Israeli archaeologists find 3,000-Year-old ‘Biblical royal purple dye’
In Israel, fragments of dyed thread uncovered dating back 3,000 years refer to the accounts in the Bible of the purple garments worn by royalty including King Solomon. Researchers from Israel find traces of woven fabric, a tassel, and fibers of wool dyed in so-called ‘royal purple’ from a dig site in the Timna Valley.
The area is rich in copper ore in the country’s south and has been mined since the 5th millennium BC. It belonged to Edom, the biblical kingdom. The discovery is the first time that purple cloth from about 1,000 BC has been discovered and represents a glimpse into the Biblical Kings’ wardrobes.
Purple dye was coveted for its vibrant colour and longevity — but its origins, being sourced in minute amounts from shellfish — made it expensive to use.
‘This is a very exciting and important discovery,’ said the Israel Antiquities Authority’s curator of organic finds, Naama Sukenik. This is the first piece of textile ever found from the time of David and Solomon that is dyed with the prestigious purple dye.’
‘In antiquity, purple attire was associated with the nobility, with priests, and of course with royalty.’ Direct radiocarbon dating has confirmed that the finds date from around 1,000 BC, matching the times of the biblical monarchies of David and Solomon in Jerusalem.
In the Old Testament, the colour is mentioned in the ‘Song of Songs’, chapter 3, verses 9–10.
‘King Solomon made for himself the carriage; he made it of wood from Lebanon,’ the scripture reads. Its posts he made of silver, its base of gold. Its seat was upholstered with purple, its interior inlaid with love.’
Royal purple dye — made from molluscs found in the Mediterranean, over 186 miles (300 km) north of Timna — is described in various Jewish and Christian texts. However, this is the first time that purple-dyed Iron Age textiles have actually been found in Israel — or, indeed, anywhere throughout the Southern Levant.
‘The gorgeous shade of the purple, the fact that it does not fade, and the difficulty in producing the dye — which is found in minute quantities in the body of molluscs — all made it the most highly valued of the dyes,’ explained Dr Sukenik. The dye, he continued, often cost more than the equivalent amount of gold.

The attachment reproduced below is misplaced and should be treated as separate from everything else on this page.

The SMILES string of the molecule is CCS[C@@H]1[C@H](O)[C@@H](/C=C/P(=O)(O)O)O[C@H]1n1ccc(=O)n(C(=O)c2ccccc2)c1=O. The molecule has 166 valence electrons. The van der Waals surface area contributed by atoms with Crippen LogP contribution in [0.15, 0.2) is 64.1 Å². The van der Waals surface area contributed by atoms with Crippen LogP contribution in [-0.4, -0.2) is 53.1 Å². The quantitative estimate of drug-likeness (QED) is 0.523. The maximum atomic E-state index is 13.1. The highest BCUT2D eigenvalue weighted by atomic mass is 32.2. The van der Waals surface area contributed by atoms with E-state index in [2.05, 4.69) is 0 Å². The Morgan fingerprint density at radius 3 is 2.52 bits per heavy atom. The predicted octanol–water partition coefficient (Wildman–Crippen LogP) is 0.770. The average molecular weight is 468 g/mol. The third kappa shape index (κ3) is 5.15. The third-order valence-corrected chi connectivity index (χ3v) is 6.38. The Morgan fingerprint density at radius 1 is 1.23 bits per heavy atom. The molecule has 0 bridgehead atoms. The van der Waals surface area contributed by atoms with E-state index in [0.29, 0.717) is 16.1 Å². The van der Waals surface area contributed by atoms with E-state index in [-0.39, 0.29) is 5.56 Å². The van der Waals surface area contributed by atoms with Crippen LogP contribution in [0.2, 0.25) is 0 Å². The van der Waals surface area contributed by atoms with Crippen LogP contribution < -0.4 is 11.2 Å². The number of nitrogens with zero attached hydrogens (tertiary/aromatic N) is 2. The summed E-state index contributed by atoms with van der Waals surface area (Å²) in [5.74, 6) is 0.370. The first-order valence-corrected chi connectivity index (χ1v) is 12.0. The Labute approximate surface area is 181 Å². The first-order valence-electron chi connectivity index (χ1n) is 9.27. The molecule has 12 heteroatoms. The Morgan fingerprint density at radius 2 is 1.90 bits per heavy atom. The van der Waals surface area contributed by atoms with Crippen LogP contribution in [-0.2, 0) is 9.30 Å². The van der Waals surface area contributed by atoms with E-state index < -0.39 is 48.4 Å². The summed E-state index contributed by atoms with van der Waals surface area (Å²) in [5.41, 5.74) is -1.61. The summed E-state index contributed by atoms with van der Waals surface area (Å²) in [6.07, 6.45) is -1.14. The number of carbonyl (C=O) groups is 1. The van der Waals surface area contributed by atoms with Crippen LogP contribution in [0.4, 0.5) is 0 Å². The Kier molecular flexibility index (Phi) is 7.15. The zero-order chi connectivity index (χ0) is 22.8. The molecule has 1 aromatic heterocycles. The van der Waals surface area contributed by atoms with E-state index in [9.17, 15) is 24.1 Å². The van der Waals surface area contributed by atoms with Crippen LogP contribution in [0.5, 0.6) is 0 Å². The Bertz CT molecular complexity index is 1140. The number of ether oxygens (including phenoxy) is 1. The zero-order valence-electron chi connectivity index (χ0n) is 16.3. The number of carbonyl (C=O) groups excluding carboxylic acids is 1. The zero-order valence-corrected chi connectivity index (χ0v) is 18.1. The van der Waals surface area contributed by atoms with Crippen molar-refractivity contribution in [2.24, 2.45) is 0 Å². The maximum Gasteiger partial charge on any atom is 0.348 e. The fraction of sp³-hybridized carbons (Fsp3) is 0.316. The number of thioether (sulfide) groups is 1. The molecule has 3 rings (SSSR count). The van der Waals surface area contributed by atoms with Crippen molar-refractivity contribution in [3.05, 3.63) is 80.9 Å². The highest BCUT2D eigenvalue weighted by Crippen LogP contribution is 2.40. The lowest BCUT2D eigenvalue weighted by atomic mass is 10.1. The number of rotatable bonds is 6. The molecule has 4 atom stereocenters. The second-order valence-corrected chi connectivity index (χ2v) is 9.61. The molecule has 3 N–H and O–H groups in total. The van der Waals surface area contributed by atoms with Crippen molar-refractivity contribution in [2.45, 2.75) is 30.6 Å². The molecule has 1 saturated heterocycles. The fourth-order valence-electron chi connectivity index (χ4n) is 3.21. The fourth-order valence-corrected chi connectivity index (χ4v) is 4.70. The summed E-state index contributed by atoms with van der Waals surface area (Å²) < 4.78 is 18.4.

‘Until the current discovery, we had only encountered mollusc-shell waste and potsherds with patches of dye, which provided evidence of the purple industry in the Iron Age.’
‘Now, for the first time, we have direct evidence of the dyed fabrics themselves, preserved for some 3000 years.’
Other organic materials — including Iron Age textiles, cords and leather — were also preserved at the Timna site thanks to the region’s extremely dry climate. These artefacts — which also date back to the time of David and Solomon — offer a unique glimpse into life during biblical times, the researchers said.
‘Our archaeological expedition has been excavating continuously at Timna since 2013,’ said Erez Ben-Yosef of Israel’s Tel Aviv University. If we excavated for another hundred years in Jerusalem, we would not discover textiles from 3,000 years ago.’
‘The state of preservation at Timna is exceptional and it is paralleled only by that at much later sites — such as Masada and the Judean Desert Caves.’
In recent years, the archaeologists have been excavating a relatively new site in the region, which is referred to as ‘Slaves’ Hill’.
‘The name may be misleading since, far from being slaves, the labourers were highly skilled metalworkers,’ added Professor Ben-Yosef. Timna was a production center for copper, the Iron Age equivalent of modern-day oil,’ the archaeologist continued.
‘Copper smelting required advanced metallurgical understanding that was a guarded secret and those who held this knowledge were the “hi-tech” experts of the time,’ he said.
‘Slaves Hill is the largest copper-smelting site in the valley and it is filled with piles of industrial waste such as slag from the smelting furnaces,’ said Professor Ben-Yosef.
‘One of these heaps yielded three scraps of coloured cloth. The colour immediately attracted our attention, but we found it hard to believe that we had found true purple from such an ancient period’.
According to the researchers, the purple dye — thought to have been called argaman in Hebrew — was produced from three species of mollusc that are indigenous to the Mediterranean Sea.
These species included the Banded Dye-Murex, the Spiny Dye-Murex and the Red-Mouthed Rock-Shell. The dye was made from a gland inside the body of the mollusc via a complex chemical process that lasted several days.
Today, most experts agree that two different precious dyes — the purple argaman and the light blue, or azure, tekhelet — were both produced from the purple dye molluscs, but using different levels of exposure to light.
These two colours are often mentioned together in ancient texts and still have symbolic value and religious significance to this day. Temple priests, the Kings David and Solomon and also Jesus of Nazareth are described as having worn purple-coloured clothing.
To reconstruct the mollusc dyeing process, Professor Amar travelled to Italy where he cracked open thousands of molluscs to extract raw material from their innards. This was then used in hundreds of attempts to reconstruct the ancient dye.